But the practical applications of moving a business operation to the cloud are thorny, and once again, the surface ease and convenience of the cloud solution has hidden costs. Many popular cloud services weren’t initially designed to be used at a corporate level, and the cost of moving hundreds or thousands of employees to them via enterprise contracts can get expensive.
The patchwork of cloud options, while great for individuals, can be difficult to manage at a group level, too, with some workers on one service and others on another and no real way to coordinate between them all. “There are instances when we’ve accidentally erased over someone’s file because someone was working on it in real-time, or updated the wrong version,” Penelope notes. “And sometimes, because everyone is using different tools, it can get complicated. Someone works in Word, another person works in Open Office, and it was a pain to keep converting. We all ended up agreeing to work in Google Drive for some documents, but that was something we had to coordinate and agree upon.”
Experts call Penelope’s work situation “cloud sprawl,” noting it can lead to the inefficiency that working in the cloud was meant to avoid in the first place. You can’t just “add cloud and mix” when it comes to business and work — employees looking to integrate it into their workflows have to coordinate with co-workers and existing systems.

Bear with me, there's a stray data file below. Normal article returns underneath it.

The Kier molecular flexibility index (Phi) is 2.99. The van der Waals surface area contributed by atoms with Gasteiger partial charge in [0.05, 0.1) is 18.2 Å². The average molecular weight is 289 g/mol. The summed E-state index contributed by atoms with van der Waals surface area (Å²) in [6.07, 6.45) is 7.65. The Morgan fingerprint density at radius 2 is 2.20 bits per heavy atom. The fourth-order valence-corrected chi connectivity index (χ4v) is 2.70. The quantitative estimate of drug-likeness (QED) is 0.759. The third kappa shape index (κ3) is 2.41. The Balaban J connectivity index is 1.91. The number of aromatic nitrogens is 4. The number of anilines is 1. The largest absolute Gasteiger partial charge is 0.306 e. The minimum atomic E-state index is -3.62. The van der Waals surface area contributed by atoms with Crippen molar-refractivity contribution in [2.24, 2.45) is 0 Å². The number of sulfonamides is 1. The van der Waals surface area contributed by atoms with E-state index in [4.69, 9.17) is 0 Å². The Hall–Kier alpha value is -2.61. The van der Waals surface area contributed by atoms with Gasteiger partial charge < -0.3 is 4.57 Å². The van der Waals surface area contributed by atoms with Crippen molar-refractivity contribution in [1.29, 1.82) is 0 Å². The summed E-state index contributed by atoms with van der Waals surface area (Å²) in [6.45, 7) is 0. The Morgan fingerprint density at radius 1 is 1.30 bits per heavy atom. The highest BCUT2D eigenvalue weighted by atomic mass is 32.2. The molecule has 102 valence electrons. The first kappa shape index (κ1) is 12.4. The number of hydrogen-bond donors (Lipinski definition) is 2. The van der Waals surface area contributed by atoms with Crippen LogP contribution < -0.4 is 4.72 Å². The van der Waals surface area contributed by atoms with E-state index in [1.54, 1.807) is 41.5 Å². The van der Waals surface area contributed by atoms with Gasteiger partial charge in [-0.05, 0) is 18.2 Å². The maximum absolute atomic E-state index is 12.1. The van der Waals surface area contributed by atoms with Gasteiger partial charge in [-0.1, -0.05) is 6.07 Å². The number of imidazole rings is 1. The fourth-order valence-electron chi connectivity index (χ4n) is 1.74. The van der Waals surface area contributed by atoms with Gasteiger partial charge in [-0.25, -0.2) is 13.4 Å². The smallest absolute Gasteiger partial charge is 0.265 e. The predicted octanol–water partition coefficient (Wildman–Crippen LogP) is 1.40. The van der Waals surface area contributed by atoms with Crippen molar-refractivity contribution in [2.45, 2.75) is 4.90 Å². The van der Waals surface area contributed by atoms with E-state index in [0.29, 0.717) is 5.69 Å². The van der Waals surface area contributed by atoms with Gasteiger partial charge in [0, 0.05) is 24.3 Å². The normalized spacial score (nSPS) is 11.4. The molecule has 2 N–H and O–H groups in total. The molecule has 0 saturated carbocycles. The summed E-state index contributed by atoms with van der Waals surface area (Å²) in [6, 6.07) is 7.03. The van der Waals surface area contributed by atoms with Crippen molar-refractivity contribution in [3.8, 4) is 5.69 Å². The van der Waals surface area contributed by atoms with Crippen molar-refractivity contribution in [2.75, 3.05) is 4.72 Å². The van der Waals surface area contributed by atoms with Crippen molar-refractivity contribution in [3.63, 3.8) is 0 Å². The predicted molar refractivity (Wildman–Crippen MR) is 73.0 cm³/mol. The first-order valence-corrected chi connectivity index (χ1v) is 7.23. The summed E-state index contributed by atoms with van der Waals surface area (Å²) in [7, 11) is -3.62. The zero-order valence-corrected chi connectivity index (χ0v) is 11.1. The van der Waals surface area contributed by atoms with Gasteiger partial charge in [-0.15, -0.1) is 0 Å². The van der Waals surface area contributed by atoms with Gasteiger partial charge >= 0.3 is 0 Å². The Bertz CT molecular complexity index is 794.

Most cloud services are offered by third-parties and outside organizations, and workplaces therefore lack a level of control and customization when it comes to making them work for their groups. This can lead to tricky situations when it comes to troubleshooting, for instance. “We had a situation where we lost a file and tried to call our IT department to help,” Penelope remembers. “And the guy was basically like, ‘Sorry, we can’t help you, because we can’t dig in and look at the back-end because we don’t own that service.'”
And of course data security and privacy also remain difficult issues to resolve with BYOC. Since many cloud services are run outside the companies that use them, often sensitive data can be more difficult to protect and more vulnerable to attack. More than half of businesses surveyed have reported problems with terminated employees trying to access sensitive data, according to SailPoint, and 45 percent believe their employees would be prepared to sell company data if offered the right price. Yet the company is the one who will bear full responsibility in the event of a hack or a leak — an unfeasible situation, especially for sensitive industries like medicine and health, where data is governed by federal privacy regulations.
Experts in the data industry note BYOC can create a kind of “shadow IT,” an alternate set of computing and data systems, according to Information Week, that adds more burden to the business tasked with monitoring and coordinating it.
Some companies, in an attempt to avoid shadow IT altogether, are moving to private cloud services, building their own version of Dropbox, Google Drive and Docs that businesses can fully control and customize. This solution can get pricey and difficult, and is often out of reach for smaller and cash-strapped businesses and groups that have to do a lot with just a few resources. Employees, of course, may balk, since they already use public services and don’t want to another one to manage and check.